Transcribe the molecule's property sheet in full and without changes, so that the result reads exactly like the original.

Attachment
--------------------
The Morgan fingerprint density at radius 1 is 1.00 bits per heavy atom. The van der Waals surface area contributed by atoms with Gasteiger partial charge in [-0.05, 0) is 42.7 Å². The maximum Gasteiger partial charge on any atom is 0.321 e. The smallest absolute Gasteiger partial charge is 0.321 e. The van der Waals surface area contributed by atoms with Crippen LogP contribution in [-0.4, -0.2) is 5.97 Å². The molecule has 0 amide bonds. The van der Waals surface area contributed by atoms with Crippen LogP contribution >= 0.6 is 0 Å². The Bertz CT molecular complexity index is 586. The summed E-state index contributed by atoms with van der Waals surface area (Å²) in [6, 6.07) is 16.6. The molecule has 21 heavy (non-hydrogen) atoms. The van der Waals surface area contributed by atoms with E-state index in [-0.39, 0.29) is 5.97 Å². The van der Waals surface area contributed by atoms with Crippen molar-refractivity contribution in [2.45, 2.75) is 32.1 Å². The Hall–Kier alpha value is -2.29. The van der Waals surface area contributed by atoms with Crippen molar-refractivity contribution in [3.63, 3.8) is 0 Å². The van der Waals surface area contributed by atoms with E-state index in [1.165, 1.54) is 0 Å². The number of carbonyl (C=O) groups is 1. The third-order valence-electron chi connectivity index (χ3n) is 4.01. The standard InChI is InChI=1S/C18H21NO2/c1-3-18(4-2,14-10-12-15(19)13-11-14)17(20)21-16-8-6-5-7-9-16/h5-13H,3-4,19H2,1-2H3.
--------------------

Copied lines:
The Morgan fingerprint density at radius 1 is 1.00 bits per heavy atom. The van der Waals surface area contributed by atoms with Gasteiger partial charge in [-0.05, 0) is 42.7 Å². The maximum Gasteiger partial charge on any atom is 0.321 e. The smallest absolute Gasteiger partial charge is 0.321 e. The van der Waals surface area contributed by atoms with Crippen LogP contribution in [-0.4, -0.2) is 5.97 Å². The molecule has 0 amide bonds. The van der Waals surface area contributed by atoms with Crippen LogP contribution >= 0.6 is 0 Å². The Bertz CT molecular complexity index is 586. The summed E-state index contributed by atoms with van der Waals surface area (Å²) in [6, 6.07) is 16.6. The molecule has 21 heavy (non-hydrogen) atoms. The van der Waals surface area contributed by atoms with E-state index in [-0.39, 0.29) is 5.97 Å². The van der Waals surface area contributed by atoms with Crippen molar-refractivity contribution in [2.45, 2.75) is 32.1 Å². The Hall–Kier alpha value is -2.29. The van der Waals surface area contributed by atoms with Crippen molar-refractivity contribution in [3.63, 3.8) is 0 Å². The van der Waals surface area contributed by atoms with E-state index in [1.165, 1.54) is 0 Å². The number of carbonyl (C=O) groups is 1. The third-order valence-electron chi connectivity index (χ3n) is 4.01. The standard InChI is InChI=1S/C18H21NO2/c1-3-18(4-2,14-10-12-15(19)13-11-14)17(20)21-16-8-6-5-7-9-16/h5-13H,3-4,19H2,1-2H3.